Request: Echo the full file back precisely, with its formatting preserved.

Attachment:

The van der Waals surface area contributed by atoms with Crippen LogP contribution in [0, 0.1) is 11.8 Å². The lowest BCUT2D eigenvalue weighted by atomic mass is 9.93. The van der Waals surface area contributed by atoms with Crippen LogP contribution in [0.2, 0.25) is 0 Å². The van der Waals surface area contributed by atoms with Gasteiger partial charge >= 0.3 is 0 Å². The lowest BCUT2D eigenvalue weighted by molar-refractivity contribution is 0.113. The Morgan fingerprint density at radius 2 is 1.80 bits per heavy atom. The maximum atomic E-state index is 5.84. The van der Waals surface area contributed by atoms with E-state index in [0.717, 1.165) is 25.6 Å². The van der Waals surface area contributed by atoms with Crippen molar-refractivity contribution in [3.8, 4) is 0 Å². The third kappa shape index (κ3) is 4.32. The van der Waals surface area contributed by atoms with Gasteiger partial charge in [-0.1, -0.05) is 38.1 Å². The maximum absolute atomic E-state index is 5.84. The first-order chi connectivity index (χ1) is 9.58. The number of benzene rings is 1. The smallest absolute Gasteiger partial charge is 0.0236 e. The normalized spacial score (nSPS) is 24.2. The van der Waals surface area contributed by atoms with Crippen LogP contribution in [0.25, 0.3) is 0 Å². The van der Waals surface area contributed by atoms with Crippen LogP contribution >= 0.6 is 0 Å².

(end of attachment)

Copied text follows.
The van der Waals surface area contributed by atoms with Crippen LogP contribution in [0, 0.1) is 11.8 Å². The lowest BCUT2D eigenvalue weighted by atomic mass is 9.93. The van der Waals surface area contributed by atoms with Crippen LogP contribution in [0.2, 0.25) is 0 Å². The van der Waals surface area contributed by atoms with Gasteiger partial charge >= 0.3 is 0 Å². The lowest BCUT2D eigenvalue weighted by molar-refractivity contribution is 0.113. The Morgan fingerprint density at radius 2 is 1.80 bits per heavy atom. The maximum atomic E-state index is 5.84. The van der Waals surface area contributed by atoms with E-state index in [0.717, 1.165) is 25.6 Å². The van der Waals surface area contributed by atoms with Crippen molar-refractivity contribution in [3.8, 4) is 0 Å². The third kappa shape index (κ3) is 4.32. The van der Waals surface area contributed by atoms with Gasteiger partial charge in [-0.1, -0.05) is 38.1 Å². The maximum absolute atomic E-state index is 5.84. The first-order chi connectivity index (χ1) is 9.58. The number of benzene rings is 1. The smallest absolute Gasteiger partial charge is 0.0236 e. The normalized spacial score (nSPS) is 24.2. The van der Waals surface area contributed by atoms with Crippen LogP contribution in [0.25, 0.3) is 0 Å². The van der Waals surface area contributed by atoms with Crippen LogP contribution >= 0.6 is 0 Å².